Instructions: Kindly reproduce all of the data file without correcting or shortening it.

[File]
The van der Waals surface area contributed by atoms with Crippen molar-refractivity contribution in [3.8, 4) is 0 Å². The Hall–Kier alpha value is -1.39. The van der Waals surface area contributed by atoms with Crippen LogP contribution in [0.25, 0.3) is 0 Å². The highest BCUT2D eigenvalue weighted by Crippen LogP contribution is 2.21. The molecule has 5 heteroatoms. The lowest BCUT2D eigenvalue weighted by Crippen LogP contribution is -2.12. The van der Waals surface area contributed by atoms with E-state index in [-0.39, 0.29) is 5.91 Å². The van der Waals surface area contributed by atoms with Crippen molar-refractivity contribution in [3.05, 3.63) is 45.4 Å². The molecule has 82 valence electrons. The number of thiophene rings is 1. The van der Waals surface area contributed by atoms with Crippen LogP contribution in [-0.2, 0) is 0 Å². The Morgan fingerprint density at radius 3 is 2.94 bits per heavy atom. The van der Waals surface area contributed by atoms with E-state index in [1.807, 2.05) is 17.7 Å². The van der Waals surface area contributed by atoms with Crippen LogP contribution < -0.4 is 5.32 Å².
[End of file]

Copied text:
The van der Waals surface area contributed by atoms with Crippen molar-refractivity contribution in [3.8, 4) is 0 Å². The Hall–Kier alpha value is -1.39. The van der Waals surface area contributed by atoms with Crippen LogP contribution in [0.25, 0.3) is 0 Å². The highest BCUT2D eigenvalue weighted by Crippen LogP contribution is 2.21. The molecule has 5 heteroatoms. The lowest BCUT2D eigenvalue weighted by Crippen LogP contribution is -2.12. The van der Waals surface area contributed by atoms with E-state index in [-0.39, 0.29) is 5.91 Å². The van der Waals surface area contributed by atoms with Crippen molar-refractivity contribution in [3.05, 3.63) is 45.4 Å². The molecule has 82 valence electrons. The number of thiophene rings is 1. The van der Waals surface area contributed by atoms with Crippen LogP contribution in [-0.2, 0) is 0 Å². The Morgan fingerprint density at radius 3 is 2.94 bits per heavy atom. The van der Waals surface area contributed by atoms with E-state index in [1.807, 2.05) is 17.7 Å². The van der Waals surface area contributed by atoms with Crippen LogP contribution < -0.4 is 5.32 Å².